cDNA synthesis was performed directly from single cells using the iScript cDNA Synthesis Kit (Bio-Rad) per the manufacturer’s instructions, with minor modifications. The cDNA synthesis used 2.5 μl of reaction mix consisting of 0.5 μl 5× iScript reaction mix, 0.5 μl iScript reverse transcriptase, and 0.1% Triton X-100 (Sigma-Aldrich), with the remainder H2O. This was incubated at 25°C for 5 minutes, 42°C for 30 minutes, and 85°C for 5 minutes. Following RT, a multiplex nested PCR was done with a Taq polymerase–based PCR kit (Qiagen) to amplify the CDR3α and CDR3β transcripts from each cell in a 25-μl reaction mix containing 2.5 μl cDNA. The first round of PCR was performed with 2.5 μl of 10× PCR buffer containing 15 mM MgCl2, 0.5 μl 10 mM dNTP, 0.75 U Taq DNA polymerase, and 0.5 μl oligonucleotide mixture of 23 TRAV forward and single TRAC reverse along with 19 TRBV forward and single TRBC reverse oligonucleotides (each 5 μM final concentration; Supplemental Tables 3 and 4). When cells were sorted with a particular TRBV antibody, the primers (both sense and antisense, 5 μM each) used were specific for that family. A second round of nested PCR was then performed for CDR3α and CDR3β using product from the first PCR round as template and a similar primer mixture for the TRAV and TRBV internal primers. For the split PCR protocol, the cDNA from a single cell was diluted to 10 μl using water and then divided into 3 wells. The first- and second-round PCR was then done as described above. The PCR conditions were 95°C for 5 minutes followed by 34 cycles of 95°C for 20 seconds, 56°C for 20 seconds, and 72°C for 45 seconds, with a final extension at 72°C for 7 minutes. A schematic of the PCR strategy is shown in Figure Figure1A.1A. The PCR products were visualized on a 2% agarose gel, then purified using a Wizard SV40 PCR purification kit (Promega) and sequenced using TRAC or TRBC reverse primers for α and β PCR products, respectively, using a ABI Big Dye sequencer (Applied Biosystem) at the Hartwell Centre of St. Jude Children’s Research Hospital.
For the PCR cloning studies (see Figure Figure3B),3B), cells with nonproductive transcripts were identified from the sequence analysis by their well number. The corresponding, purified PCR products were then cloned into a TOPO TA cloning vector (Invitrogen). Individual clones were picked, and colony PCR was performed using M13 forward and reverse primers. The PCR products were then purified as before and sequenced using TRAC reverse primers.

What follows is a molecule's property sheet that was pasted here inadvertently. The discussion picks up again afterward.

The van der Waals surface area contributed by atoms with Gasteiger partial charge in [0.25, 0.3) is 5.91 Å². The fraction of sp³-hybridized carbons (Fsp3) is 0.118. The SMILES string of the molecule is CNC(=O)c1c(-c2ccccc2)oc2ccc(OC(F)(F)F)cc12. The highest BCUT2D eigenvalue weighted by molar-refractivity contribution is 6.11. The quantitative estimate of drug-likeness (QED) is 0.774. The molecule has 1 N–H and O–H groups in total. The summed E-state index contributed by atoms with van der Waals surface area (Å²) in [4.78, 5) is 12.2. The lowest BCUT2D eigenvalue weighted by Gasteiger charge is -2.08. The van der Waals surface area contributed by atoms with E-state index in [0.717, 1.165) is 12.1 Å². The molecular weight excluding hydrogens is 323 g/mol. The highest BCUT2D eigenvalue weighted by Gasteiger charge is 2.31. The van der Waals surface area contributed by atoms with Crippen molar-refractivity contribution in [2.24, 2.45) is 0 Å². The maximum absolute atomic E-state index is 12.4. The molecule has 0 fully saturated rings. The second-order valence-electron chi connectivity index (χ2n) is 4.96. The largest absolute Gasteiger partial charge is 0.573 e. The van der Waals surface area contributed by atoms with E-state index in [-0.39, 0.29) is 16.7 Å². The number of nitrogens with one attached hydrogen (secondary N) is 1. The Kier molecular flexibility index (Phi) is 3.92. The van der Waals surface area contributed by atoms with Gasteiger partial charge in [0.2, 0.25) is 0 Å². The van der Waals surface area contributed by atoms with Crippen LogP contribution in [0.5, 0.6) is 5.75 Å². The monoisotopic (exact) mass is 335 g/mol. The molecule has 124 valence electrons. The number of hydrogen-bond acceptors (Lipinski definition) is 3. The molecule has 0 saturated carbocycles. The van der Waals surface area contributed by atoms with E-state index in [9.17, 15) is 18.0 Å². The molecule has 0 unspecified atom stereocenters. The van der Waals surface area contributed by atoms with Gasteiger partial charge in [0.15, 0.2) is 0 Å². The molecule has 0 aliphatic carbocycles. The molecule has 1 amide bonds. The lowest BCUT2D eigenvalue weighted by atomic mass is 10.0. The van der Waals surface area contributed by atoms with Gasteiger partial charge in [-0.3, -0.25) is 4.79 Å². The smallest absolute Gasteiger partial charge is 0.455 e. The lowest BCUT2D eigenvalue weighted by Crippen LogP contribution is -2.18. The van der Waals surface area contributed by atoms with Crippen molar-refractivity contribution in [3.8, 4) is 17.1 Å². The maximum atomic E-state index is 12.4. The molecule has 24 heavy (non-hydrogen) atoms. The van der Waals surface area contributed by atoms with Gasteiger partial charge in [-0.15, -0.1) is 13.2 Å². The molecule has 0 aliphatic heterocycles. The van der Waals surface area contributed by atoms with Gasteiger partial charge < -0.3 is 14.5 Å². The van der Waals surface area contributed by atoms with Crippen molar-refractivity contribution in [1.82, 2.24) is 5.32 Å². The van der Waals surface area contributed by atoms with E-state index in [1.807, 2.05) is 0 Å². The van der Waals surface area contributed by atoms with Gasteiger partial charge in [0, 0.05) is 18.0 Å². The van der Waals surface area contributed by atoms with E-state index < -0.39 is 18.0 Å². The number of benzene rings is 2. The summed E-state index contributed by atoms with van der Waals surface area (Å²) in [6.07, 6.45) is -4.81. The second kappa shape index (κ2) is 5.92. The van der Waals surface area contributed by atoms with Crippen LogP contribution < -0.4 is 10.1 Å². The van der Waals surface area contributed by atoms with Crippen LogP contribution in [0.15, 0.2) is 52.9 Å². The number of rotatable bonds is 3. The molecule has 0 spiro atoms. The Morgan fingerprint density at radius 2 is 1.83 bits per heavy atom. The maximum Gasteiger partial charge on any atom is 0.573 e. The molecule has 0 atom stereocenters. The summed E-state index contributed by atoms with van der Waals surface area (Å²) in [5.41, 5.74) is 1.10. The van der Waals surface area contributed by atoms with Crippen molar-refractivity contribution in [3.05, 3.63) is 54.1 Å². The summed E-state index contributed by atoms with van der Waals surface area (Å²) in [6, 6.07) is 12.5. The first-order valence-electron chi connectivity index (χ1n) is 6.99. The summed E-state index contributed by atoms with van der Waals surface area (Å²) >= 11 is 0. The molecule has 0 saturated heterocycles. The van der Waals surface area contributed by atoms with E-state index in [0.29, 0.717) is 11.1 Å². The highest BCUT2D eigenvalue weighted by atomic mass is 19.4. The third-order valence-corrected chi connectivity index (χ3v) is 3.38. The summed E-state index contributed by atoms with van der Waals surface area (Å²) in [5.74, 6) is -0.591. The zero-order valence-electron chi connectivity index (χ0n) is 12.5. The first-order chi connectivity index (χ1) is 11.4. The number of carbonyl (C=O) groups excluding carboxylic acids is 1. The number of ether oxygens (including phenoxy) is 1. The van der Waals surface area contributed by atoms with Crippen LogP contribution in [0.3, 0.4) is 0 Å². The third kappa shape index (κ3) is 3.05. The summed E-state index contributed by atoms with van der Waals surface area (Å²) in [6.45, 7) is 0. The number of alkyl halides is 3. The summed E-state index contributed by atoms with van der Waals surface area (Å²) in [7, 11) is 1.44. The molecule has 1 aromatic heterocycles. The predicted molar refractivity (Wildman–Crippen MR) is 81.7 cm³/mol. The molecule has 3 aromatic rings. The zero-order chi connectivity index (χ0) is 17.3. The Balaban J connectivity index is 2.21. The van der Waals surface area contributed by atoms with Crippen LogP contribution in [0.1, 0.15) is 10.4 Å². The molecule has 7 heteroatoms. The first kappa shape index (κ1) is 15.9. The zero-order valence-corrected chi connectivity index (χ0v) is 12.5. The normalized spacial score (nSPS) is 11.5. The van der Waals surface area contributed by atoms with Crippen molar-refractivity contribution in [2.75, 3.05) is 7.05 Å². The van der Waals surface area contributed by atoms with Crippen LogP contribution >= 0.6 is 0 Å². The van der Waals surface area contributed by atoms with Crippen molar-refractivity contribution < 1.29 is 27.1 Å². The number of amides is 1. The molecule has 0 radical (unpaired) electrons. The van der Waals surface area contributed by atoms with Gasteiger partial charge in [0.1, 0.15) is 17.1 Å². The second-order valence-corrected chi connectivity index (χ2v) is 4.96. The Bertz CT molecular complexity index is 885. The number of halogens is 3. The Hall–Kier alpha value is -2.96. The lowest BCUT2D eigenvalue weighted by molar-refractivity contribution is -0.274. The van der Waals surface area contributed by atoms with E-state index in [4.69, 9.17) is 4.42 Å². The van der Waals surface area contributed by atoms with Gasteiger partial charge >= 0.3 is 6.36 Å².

Cells isolated from the BAL of infected mice were stained with allophycocyanin- or PE-conjugated KbPB1703 tetramer, eFluor780- or allophycocyanin- conjugated anti-CD8 antibody (clone 53-6.7, eBiosciences), and a panel of FITC-conjugated anti-TRBV antibodies (Vβ2, clone B20.6; Vβ3, clone KJ25; Vβ4, clone KT4; Vβ5.1/5.2, clone MR9-4; Vβ6, clone RR4-7; Vβ7, clone TR310; Vβ8.1/8.2, clone MR5-2; Vβ8.3, clone 1B3.3; Vβ9, clone MR10-2; Vβ10b, clone B21.5; Vβ11, clone RR3-15; Vβ12, clone MR11-1; Vβ13, clone 12-3; Vβ14, clone 14-2; Vβ17a, clone KJ23; all from BD Biosciences — Pharmingen). The TRBV usage frequencies were then determined by flow cytometry.
The sequence data for CDR3α and CDR3β were analyzed using Chromas (Technelysium Pty Ltd.) and MegAlign Software (DNASTAR Lasergene) and processed using an Excel spreadsheet containing macros (from http://www.bioc.uzh.ch/antibody) that parse the nucleotide sequences and convert them to amino acid sequences (41). The results were tabulated in the same spreadsheet for paired coexpression analysis. The TRAV/TRAJ and TRBV/TRBD/TRBJ assignments were obtained using an in-house Web application written in PHP 5 and MySQL 5. The TCR Web application allows users to upload FASTA files individually or in zipped archives and queries them against the IMGT T-Cell Receptor online database using PHP cUrl. The HTML returned from the IMGT Web site query is parsed using regular expressions to locate key features in the text. A table is printed at the top of the IMGT HTML results that allows the quick recognition of the overall results of the user query, such as whether the query succeeded, which receptor family names were found, and an amino acid translation of the receptor. More specific information, such as the nucleotide sequence of the translation, is found further down in Results.
Several checks were in place in order to prevent erroneous reporting of null sequence results (false negatives). Additionally, we found that uploading sequences bounded by many unknown nucleotides (Ns) frequently generated false negatives or incorrect receptor family names. To avoid this, the TCR database truncated the number of Ns on either side of an uploaded sequence to 5, 6, or 7 Ns in such a way as to preserve the reading frame. False positives were easily prevented by the fact that IMGT does not display the receptor names if none are found, and the sections that contain the results of true positives are not displayed for genuine null sequences.
Nonparametric Kruskal-Wallis ANOVA was used with Dunn post-test to determine individual significance (Figure (Figure3E).3E). All calculations were done using GraphPad software. A P value less than 0.05 was considered significant.
Funding was provided by NIH grants AI70251 (to P.C. Doherty) and AI077714 (to P.G. Thomas), U.S. Department of Health and Human Services contract no. HHSN266200700005C, and the American Syrian Lebanese Associated Charities (ALSAC).
Conflict of interest: The authors have declared that no conflict of interest exists.
Citation for this article: J Clin Invest. 2011;121(1):288–295. doi:10.1172/JCI44752.